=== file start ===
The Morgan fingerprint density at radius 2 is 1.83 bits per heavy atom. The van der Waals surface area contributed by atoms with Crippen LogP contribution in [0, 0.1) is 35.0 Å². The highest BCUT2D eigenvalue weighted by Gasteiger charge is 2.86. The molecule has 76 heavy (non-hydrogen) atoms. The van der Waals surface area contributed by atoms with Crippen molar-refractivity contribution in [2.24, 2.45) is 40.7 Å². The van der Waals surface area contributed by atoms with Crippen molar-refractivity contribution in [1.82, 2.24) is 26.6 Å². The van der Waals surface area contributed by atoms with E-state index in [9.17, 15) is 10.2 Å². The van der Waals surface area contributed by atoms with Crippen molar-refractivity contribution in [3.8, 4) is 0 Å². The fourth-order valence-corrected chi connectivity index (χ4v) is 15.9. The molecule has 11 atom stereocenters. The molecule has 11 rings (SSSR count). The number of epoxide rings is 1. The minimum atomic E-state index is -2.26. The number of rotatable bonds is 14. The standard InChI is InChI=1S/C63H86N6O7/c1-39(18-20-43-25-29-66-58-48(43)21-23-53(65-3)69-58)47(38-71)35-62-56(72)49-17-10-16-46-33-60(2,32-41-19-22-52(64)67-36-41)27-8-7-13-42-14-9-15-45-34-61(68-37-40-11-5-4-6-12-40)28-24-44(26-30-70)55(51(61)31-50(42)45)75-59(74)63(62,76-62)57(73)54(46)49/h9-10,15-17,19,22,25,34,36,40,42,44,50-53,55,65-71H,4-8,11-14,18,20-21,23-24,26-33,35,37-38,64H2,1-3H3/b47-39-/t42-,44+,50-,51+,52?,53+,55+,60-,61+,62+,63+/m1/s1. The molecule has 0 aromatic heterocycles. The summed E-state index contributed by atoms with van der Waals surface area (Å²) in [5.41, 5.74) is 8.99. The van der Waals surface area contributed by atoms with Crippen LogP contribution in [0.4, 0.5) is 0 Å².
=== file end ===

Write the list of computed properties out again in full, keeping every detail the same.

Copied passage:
The Morgan fingerprint density at radius 2 is 1.83 bits per heavy atom. The van der Waals surface area contributed by atoms with Crippen LogP contribution in [0, 0.1) is 35.0 Å². The highest BCUT2D eigenvalue weighted by Gasteiger charge is 2.86. The molecule has 76 heavy (non-hydrogen) atoms. The van der Waals surface area contributed by atoms with Crippen molar-refractivity contribution in [2.24, 2.45) is 40.7 Å². The van der Waals surface area contributed by atoms with Crippen molar-refractivity contribution in [1.82, 2.24) is 26.6 Å². The van der Waals surface area contributed by atoms with E-state index in [9.17, 15) is 10.2 Å². The van der Waals surface area contributed by atoms with Crippen molar-refractivity contribution in [3.8, 4) is 0 Å². The fourth-order valence-corrected chi connectivity index (χ4v) is 15.9. The molecule has 11 atom stereocenters. The molecule has 11 rings (SSSR count). The number of epoxide rings is 1. The minimum atomic E-state index is -2.26. The number of rotatable bonds is 14. The standard InChI is InChI=1S/C63H86N6O7/c1-39(18-20-43-25-29-66-58-48(43)21-23-53(65-3)69-58)47(38-71)35-62-56(72)49-17-10-16-46-33-60(2,32-41-19-22-52(64)67-36-41)27-8-7-13-42-14-9-15-45-34-61(68-37-40-11-5-4-6-12-40)28-24-44(26-30-70)55(51(61)31-50(42)45)75-59(74)63(62,76-62)57(73)54(46)49/h9-10,15-17,19,22,25,34,36,40,42,44,50-53,55,65-71H,4-8,11-14,18,20-21,23-24,26-33,35,37-38,64H2,1-3H3/b47-39-/t42-,44+,50-,51+,52?,53+,55+,60-,61+,62+,63+/m1/s1. The molecule has 0 aromatic heterocycles. The summed E-state index contributed by atoms with van der Waals surface area (Å²) in [5.41, 5.74) is 8.99. The van der Waals surface area contributed by atoms with Crippen LogP contribution in [0.4, 0.5) is 0 Å².